Jonah’s problem is that he doesn’t want God to love other people. He wants that for himself and his people.

Jonah’s strange trip to Nineveh is meant to teach him compassion. The story of Jonah ends with a word from God, after a plant gives Jonah shade for a day, then withers the next. He is distraught. God compares Jonah’s concern for the plant with his lack of concern for the 120,000 people living in the city. We are left wondering if Jonah’s heart was changed. Did the word mean anything to him. Was this reluctant prophet able to open his heart to love the other people God loves. Are we?

 

 

Steadfast Love Transforms all Failure

Though we stumble, we shall not fall headlong, for the LORD holds us by the hand.” (Psalm 37:24) writes the Psalmist. I’m not fond of falling headlong or stumbling along life’s journey. I would much rather be the person who always has it altogether, with no detours along the way. That may have been why it was so difficult for me when my marriage fell apart. Back in those years, I was convinced that a Christian ought to be able to make his or her marriage work. Failing at that, I had serious questions about God’s ongoing love and care . I wondered about God’s willingness to accept me and forgive my failure. I’m not sure quite why the assumption was so embedded in me that divorce was an unforgivable sin. I don’t remember anyone ever telling me that.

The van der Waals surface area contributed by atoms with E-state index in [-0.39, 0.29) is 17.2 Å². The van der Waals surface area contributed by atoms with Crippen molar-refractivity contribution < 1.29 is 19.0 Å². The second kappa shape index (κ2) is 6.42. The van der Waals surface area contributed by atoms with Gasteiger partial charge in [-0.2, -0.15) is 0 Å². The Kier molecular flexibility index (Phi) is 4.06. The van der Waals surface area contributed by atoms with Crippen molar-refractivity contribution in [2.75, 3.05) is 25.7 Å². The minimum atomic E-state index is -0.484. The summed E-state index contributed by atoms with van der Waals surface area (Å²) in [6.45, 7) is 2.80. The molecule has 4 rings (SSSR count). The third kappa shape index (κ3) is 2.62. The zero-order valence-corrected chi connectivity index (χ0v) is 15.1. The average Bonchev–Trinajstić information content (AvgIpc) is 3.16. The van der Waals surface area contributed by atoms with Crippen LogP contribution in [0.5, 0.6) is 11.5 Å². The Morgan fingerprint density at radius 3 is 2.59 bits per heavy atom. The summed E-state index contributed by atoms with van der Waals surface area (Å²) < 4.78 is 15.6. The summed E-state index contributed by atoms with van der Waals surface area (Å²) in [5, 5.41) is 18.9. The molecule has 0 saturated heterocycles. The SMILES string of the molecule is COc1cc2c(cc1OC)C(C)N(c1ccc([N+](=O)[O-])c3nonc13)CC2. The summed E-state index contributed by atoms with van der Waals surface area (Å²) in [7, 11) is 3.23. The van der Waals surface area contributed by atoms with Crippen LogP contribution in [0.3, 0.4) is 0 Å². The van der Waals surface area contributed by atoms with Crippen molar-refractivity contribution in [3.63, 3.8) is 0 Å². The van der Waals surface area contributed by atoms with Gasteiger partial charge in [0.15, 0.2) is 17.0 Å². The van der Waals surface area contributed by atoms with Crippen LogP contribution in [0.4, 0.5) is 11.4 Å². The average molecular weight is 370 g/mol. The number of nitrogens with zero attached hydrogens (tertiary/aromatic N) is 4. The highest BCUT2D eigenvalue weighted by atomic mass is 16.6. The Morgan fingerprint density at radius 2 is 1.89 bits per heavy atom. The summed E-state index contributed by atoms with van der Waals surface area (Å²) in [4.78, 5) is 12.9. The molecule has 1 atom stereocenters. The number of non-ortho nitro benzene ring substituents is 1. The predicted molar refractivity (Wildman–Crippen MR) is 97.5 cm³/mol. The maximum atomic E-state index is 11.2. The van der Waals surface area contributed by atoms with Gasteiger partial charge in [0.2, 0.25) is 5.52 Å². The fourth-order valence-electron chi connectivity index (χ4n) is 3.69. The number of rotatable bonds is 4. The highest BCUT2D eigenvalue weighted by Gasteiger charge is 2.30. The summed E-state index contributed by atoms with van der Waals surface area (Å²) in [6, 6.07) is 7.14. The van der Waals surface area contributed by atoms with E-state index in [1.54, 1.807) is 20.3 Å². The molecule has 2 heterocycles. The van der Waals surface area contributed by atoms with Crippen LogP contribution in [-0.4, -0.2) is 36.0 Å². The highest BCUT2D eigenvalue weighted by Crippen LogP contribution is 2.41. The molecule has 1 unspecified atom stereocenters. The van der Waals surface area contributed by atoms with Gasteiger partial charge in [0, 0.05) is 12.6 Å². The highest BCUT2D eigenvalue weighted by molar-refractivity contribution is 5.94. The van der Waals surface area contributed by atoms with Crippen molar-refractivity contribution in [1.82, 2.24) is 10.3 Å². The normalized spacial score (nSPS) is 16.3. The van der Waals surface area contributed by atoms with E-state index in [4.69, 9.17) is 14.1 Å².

From the vantage point of years, I suspect that I was projecting my own sense of judgment on God. Failure pulls us up short. Personal failure can be devastating. We don’t like to fail. Failure forces us to admit our human limitations. It causes us to acknowledge that we do not know everything we thought we did. In failure, we find ourselves eating words we once glibly stated and wincing at judgments we freely gave. We find ourselves in a humbling place, without the familiar certainty of yesterday.

Big failures carry with them fear of judgment, loss of confidence, and a disturbing anxiety about our future. I don’t know what failure Dietrich Bonhoeffer was referring to when he wrote these words. I do know that he was in prison in Germany during the World War II charged with treason. He writes, “Time alone distinguishes . . .when the creeping hours of the day first reveal the true outlines of failure. This is the hour of steadfast love, the hour of the mother and the beloved, the hour of the friend and the brother. Steadfast love transforms all failure, and gently cradles it in the soft radiance of heavenly light.”